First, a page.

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Cost of Living

Irish grocery prices have increased at their fastest pace this year in nearly a decade

To “mitigate supply chain pressure”, supermarkets are running fewer promotions, Kantar said.

IRISH GROCERY PRICES increased by 3.7% in the first three months of 2022 compared to the same period last year — the fastest pace of growth since October 2013.

According to data company Kantar, in an attempt “to mitigate supply chain pressures”, supermarkets are selling fewer goods on promotion (-5.7%), while the price of staples like bread, butter and toilet paper are ticking upwards.

At the same time, Kantar said the volume of supermarket sales over the 12-week period to 20 March had fallen by 7.3% compared to the same stretch in 2021.

Supermarket sales volumes ballooned in March and April of 2020 and in the early part of 2021 when the country was in lockdown.

“All our remaining Covid-19 restrictions have eased across Ireland and that’s making its mark on grocery sales,” said Emer Healy, senior retail analyst at Kantar.

“Not only are people heading back to the office, but they’re also enjoying returning to pubs, cafés, and restaurants, and as a result are picking up more food while on the go, rather than from the supermarkets.”

Inflation, rather than Covid-19, is now the main driver of changes to consumer behaviour, according to Kantar.

Irish consumer prices were on average 5.6% higher in February 2022 than in February 2021, mostly because of skyrocketing energy prices, according to the Central Statistics Office.

Petrol, diesel, natural gas and, consequently, heating and electricity prices had already risen sharply throughout the past 12 months before Russia invaded Ukraine in February, which has elevated energy prices even further.

Higher energy prices make it more expensive to make and deliver food. Supply chain and agricultural experts have also warned that higher food prices are inevitable as world markets grapple with the prospect of losing Ukrainian grain and Russian energy exports as the war continues.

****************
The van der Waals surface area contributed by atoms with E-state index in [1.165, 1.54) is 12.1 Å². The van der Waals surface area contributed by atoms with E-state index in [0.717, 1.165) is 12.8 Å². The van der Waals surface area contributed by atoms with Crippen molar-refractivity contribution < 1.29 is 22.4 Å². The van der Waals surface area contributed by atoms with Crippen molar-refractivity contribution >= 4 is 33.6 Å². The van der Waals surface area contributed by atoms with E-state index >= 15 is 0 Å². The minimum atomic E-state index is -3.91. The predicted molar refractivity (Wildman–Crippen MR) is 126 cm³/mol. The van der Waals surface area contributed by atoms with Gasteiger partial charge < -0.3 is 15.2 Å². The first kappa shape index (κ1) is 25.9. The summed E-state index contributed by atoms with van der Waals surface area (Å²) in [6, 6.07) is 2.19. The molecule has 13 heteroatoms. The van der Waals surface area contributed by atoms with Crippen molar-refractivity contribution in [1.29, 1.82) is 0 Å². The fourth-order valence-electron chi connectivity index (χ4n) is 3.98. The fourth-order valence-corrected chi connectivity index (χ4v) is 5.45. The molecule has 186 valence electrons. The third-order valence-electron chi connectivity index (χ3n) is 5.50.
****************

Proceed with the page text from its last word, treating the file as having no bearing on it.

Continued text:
“Headlines around shortages of pasta and flour have also seen sales of those products soar, with both categories boosted by 22% and 30% respectively during the month of March,” Healy said.

“This is a stressful time for consumers and that anxiety is being felt on the shop floor,” 

“With promotions down, shoppers are focused on seeking out the cheaper alternatives. Private label’s share of the grocery market is on the rise and has grown by 1.2% since last year.”

Meanwhile, despite the lifting of Covid restrictions, online grocery shopping seems to be a pandemic-era habit that is here to stay, Kantar said.

Since 2018, online’s share of total supermarket sales has grown by 3.1%, a boost largely driven by couples without children who are “natural converts” to online technology, according to Kantar.

Healy explained, “Since the same period in 2018, the proportion of this demographic buying online has nearly doubled, going from 14% to 26% in March 2022.

“By 2024, we estimate that online will hold a 6.6% share of total grocery sales – a figure which would have seemed crazy before Covid-19 came along.”

Today’s Kantar data also shows that at 22.4%, Dunnes Stores held the largest share of Ireland’s grocery market in the 12 weeks covered.

SuperValu was second with 21.6% while Tesco had 21.3%; Lidl had 13%; and Aldi had 12.4%. 

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